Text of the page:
John McCain has concluded a strange week of brush-back pitches against Barack Obama, dropping three different attack ads, each seemingly designed to scare up as much mainstream news coverage as anything else. The first, a blistering rebuke of Obama for failing to visit wounded troops at Landstuhl Air Force base during the return from his European swing, is undercut by, you know, a lack of facts on the ground.
The second ad — a weird poke at Obama’s celebrity, visually comparing him to both Paris Hilton (whose parents, ironically, are max-donors to the McCain campaign) and Britney Spears, i.e., “an empty vessel” — seems to suggest it’s a bad idea to support an American leader who might also be able to capture the imagination of anyone overseas. (Picking up on this assault on optimism, advocacy group MoveOn.org responded with an ad buy of their own, directed by actor Rider Strong, which mockingly presented hope as a communicable disease.)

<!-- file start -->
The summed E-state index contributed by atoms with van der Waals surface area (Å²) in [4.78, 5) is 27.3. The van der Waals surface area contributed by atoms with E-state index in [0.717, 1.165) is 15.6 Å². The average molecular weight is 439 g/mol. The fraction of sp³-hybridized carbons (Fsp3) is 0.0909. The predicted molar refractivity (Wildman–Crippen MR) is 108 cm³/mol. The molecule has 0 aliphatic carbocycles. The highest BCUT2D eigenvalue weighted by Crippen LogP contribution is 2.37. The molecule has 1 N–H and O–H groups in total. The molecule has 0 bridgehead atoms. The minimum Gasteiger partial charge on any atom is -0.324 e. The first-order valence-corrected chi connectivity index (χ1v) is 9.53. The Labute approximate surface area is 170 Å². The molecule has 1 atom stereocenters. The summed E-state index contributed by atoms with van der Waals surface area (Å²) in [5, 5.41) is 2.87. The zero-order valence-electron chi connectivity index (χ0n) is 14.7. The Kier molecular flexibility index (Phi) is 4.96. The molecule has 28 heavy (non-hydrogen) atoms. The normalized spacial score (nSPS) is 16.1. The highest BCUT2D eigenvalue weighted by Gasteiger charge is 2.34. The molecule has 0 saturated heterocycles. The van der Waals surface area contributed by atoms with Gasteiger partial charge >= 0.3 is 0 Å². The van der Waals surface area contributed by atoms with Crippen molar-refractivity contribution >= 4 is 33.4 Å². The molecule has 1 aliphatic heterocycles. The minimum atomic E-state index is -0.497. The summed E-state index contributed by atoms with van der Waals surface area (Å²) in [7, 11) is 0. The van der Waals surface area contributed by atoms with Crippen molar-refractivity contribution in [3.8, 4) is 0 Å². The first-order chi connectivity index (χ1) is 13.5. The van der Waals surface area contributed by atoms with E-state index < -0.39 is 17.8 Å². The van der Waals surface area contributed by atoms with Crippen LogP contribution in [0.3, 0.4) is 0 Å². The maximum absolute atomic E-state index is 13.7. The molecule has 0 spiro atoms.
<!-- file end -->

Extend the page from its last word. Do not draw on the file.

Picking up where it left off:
Upping the strangeness quotient even further, McCain’s latest ad, titled “The One,” features out-of-context clips of Obama talking up his campaign as part of a movement greater than him, and then closes with a comparison to Charlton Heston’s Moses from The Ten Commandments, ceding, “Obama may be ‘The One,’ but is he ready to lead?”
To me, this isn’t so much a “kitchen sink strategy” as it is the farcical, kids movie version of this scheme, where plastic toys, sofa cushions and a blanket are thrown at a rampaging sibling in an effort to slow his or her momentum. The first ad was a bit scummy (though still fairly mild by the Karl Rove-ian standards of recent electoral politics), but mainly it’s just stupid; this belies the claims of high-road, issues-oriented outreach, and kind of underscores the arm’s-length disdain and condescension with which the McCain campaign has treated the Obama campaign. I know this, though: Treating hope as a piñata, and mocking or questioning as somehow insincere or dubious the optimism and sort of desperate desire to reconnect and repair that a lot of people — many of whom haven’t given two shits about a national political election in decades, if their lifetimes — feel is on a very basic level a bit despicable, and probably a bad political play, too. I know they’re running behind and don’t have the advantage of many intangibles, but this tack didn’t work out very well for Hillary Clinton, in case the McCain camp didn’t notice.